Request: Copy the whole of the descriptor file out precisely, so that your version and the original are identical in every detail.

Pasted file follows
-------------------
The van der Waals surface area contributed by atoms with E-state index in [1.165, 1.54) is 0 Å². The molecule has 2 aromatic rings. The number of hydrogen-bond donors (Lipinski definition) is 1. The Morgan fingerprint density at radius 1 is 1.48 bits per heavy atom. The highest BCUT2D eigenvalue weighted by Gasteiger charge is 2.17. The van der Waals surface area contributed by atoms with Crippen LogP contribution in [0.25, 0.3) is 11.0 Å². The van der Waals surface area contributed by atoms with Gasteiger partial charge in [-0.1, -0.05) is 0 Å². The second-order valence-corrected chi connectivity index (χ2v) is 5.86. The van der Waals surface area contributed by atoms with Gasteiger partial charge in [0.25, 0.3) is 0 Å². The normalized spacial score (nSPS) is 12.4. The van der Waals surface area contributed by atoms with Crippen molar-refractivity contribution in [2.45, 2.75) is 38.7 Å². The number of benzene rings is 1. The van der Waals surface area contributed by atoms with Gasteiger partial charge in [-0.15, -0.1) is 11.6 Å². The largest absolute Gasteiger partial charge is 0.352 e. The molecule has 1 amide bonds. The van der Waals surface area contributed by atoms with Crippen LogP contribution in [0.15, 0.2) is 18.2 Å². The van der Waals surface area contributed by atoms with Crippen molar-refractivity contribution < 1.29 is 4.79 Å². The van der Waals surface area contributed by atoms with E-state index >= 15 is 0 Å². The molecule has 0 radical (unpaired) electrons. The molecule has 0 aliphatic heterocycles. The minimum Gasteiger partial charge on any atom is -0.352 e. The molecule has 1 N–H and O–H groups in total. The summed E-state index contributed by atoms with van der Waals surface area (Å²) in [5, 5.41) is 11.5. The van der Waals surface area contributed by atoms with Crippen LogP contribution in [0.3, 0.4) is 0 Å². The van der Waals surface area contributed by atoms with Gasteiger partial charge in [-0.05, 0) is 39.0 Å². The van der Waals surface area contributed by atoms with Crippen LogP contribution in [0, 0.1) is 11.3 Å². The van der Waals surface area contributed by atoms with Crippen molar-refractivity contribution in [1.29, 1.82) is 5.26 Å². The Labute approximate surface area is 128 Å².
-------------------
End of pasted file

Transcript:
The van der Waals surface area contributed by atoms with E-state index in [1.165, 1.54) is 0 Å². The molecule has 2 aromatic rings. The number of hydrogen-bond donors (Lipinski definition) is 1. The Morgan fingerprint density at radius 1 is 1.48 bits per heavy atom. The highest BCUT2D eigenvalue weighted by Gasteiger charge is 2.17. The van der Waals surface area contributed by atoms with Crippen LogP contribution in [0.25, 0.3) is 11.0 Å². The van der Waals surface area contributed by atoms with Gasteiger partial charge in [-0.1, -0.05) is 0 Å². The second-order valence-corrected chi connectivity index (χ2v) is 5.86. The van der Waals surface area contributed by atoms with Gasteiger partial charge in [0.25, 0.3) is 0 Å². The normalized spacial score (nSPS) is 12.4. The van der Waals surface area contributed by atoms with Crippen molar-refractivity contribution in [2.45, 2.75) is 38.7 Å². The number of benzene rings is 1. The van der Waals surface area contributed by atoms with Gasteiger partial charge in [-0.15, -0.1) is 11.6 Å². The largest absolute Gasteiger partial charge is 0.352 e. The molecule has 1 amide bonds. The van der Waals surface area contributed by atoms with Crippen LogP contribution in [0.15, 0.2) is 18.2 Å². The van der Waals surface area contributed by atoms with Crippen molar-refractivity contribution < 1.29 is 4.79 Å². The van der Waals surface area contributed by atoms with E-state index >= 15 is 0 Å². The molecule has 0 radical (unpaired) electrons. The molecule has 0 aliphatic heterocycles. The minimum Gasteiger partial charge on any atom is -0.352 e. The molecule has 1 N–H and O–H groups in total. The summed E-state index contributed by atoms with van der Waals surface area (Å²) in [5, 5.41) is 11.5. The van der Waals surface area contributed by atoms with Crippen LogP contribution in [0.3, 0.4) is 0 Å². The van der Waals surface area contributed by atoms with Gasteiger partial charge in [-0.05, 0) is 39.0 Å². The van der Waals surface area contributed by atoms with Crippen LogP contribution in [0, 0.1) is 11.3 Å². The van der Waals surface area contributed by atoms with Crippen molar-refractivity contribution in [1.29, 1.82) is 5.26 Å². The Labute approximate surface area is 128 Å².